The question of how low-income Hoosiers should make their voices heard could depend on the outcome of the November secretary of state election. (In Indiana, as in most states, the authority to enforce voting laws resides with the secretary of state). The incumbent, Connie Lawson, boasts of having “championed the most sweeping election reforms since photo ID” and “the effort to clean Indiana’s voter rolls.” In November, she faces off against Democrat Beth White, who points to “very few documented cases” of voter fraud in the state’s history.
In the 2nd District race, neither voting rights nor the welfare of those living near poverty, the group most affected by voter restrictions, has been much at issue. Elkhart County, just east of South Bend, depends on a limited number of jobs in traditional manufacturing: an anachronism in the U.S. economy. It is best known for its recreational vehicle plants and a series of midrecession visits by candidate-turned-President Barack Obama when the region had the highest joblessness rate in the United States, nearly 20 percent. The district is increasingly diverse — 87 percent white, 8 percent Latino and 6 percent African American.
Earlier this month, Bock and Walorski made their sole joint appearance in a candidates’ forum at the Wabash Chamber of Commerce, in the district’s rural, whiter, less-populated southern end. They answered questions about domestic terrorism, health care, fracking and immigration, but not about poverty or civic participation. (Neither candidate agreed to be interviewed for this article.)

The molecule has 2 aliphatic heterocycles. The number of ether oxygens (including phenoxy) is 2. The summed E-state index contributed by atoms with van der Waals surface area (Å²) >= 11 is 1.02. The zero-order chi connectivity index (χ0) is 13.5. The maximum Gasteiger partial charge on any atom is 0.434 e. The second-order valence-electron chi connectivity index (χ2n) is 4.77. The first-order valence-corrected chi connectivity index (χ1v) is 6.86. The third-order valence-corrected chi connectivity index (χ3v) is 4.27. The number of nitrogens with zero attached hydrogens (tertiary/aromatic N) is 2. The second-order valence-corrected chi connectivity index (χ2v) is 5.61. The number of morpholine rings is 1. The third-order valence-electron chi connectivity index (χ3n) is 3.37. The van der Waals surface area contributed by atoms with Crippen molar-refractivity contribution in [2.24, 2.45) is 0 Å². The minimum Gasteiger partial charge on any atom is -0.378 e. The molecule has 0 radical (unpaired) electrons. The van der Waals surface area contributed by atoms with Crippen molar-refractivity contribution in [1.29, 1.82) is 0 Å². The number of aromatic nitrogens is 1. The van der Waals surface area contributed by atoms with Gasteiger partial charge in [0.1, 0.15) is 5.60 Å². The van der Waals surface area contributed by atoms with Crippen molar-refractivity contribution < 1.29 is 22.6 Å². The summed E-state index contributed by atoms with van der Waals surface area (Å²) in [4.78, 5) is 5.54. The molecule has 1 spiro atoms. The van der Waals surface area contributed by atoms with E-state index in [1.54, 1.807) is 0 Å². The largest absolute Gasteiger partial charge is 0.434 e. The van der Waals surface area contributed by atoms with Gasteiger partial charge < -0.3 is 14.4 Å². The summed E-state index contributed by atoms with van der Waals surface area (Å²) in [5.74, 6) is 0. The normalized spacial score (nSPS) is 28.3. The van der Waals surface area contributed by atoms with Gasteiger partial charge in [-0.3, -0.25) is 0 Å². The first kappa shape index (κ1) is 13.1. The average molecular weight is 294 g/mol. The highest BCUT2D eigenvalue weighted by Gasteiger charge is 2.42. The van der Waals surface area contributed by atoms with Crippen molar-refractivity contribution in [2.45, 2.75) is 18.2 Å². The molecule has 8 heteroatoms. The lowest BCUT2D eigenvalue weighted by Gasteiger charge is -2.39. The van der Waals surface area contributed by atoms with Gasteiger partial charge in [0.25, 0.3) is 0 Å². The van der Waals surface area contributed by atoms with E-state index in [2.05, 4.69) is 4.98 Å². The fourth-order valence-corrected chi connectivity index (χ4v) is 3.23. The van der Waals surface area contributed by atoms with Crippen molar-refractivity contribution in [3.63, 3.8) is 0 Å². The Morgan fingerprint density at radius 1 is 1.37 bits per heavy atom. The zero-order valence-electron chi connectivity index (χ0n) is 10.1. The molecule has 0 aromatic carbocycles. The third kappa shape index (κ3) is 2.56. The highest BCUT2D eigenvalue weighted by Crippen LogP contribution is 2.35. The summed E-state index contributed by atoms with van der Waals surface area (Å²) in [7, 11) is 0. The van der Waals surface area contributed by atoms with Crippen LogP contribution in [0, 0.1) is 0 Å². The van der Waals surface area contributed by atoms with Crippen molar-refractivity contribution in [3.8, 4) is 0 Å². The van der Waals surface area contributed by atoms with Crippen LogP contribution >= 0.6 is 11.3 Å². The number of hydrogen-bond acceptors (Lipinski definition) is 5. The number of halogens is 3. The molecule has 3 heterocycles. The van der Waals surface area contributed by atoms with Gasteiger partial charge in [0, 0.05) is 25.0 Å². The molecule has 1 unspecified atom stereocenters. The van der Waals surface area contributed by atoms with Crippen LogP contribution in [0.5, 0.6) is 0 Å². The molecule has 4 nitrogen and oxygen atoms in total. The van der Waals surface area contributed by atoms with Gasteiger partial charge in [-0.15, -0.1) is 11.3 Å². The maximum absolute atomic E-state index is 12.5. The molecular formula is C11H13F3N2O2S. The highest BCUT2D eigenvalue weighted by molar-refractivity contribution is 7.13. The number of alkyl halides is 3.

Walorski was elected to Congress in 2012 following a career in state politics before that. To her supporters, she’s a straight shooter, a mainstream Republican guided by Christian convictions. Fewer voters are familiar with Bock, a political newcomer. His boosters seem to like him most for his party affiliation.
South Bend resident Karen Green, a 55-year-old factory worker, has a Joe Bock sign planted in her front yard. She knows little about his platform but always votes Democratic, she says, because they “help poor people.” Green previously worked as a poll monitor and encouraged her co-workers to turn out on Nov. 4. “People died so I could vote,” she says, referencing the history of black suffrage. “Every chance, I vote.”
Reporting contributed by Lam Thuy Vo.
Editor's note: This version of the story corrects the spelling of Beth White's name and updates the number of states with new "voter restrictions" in place this election year— from 22 to 21 due to a recent court decision striking down Arkansas' voter ID law.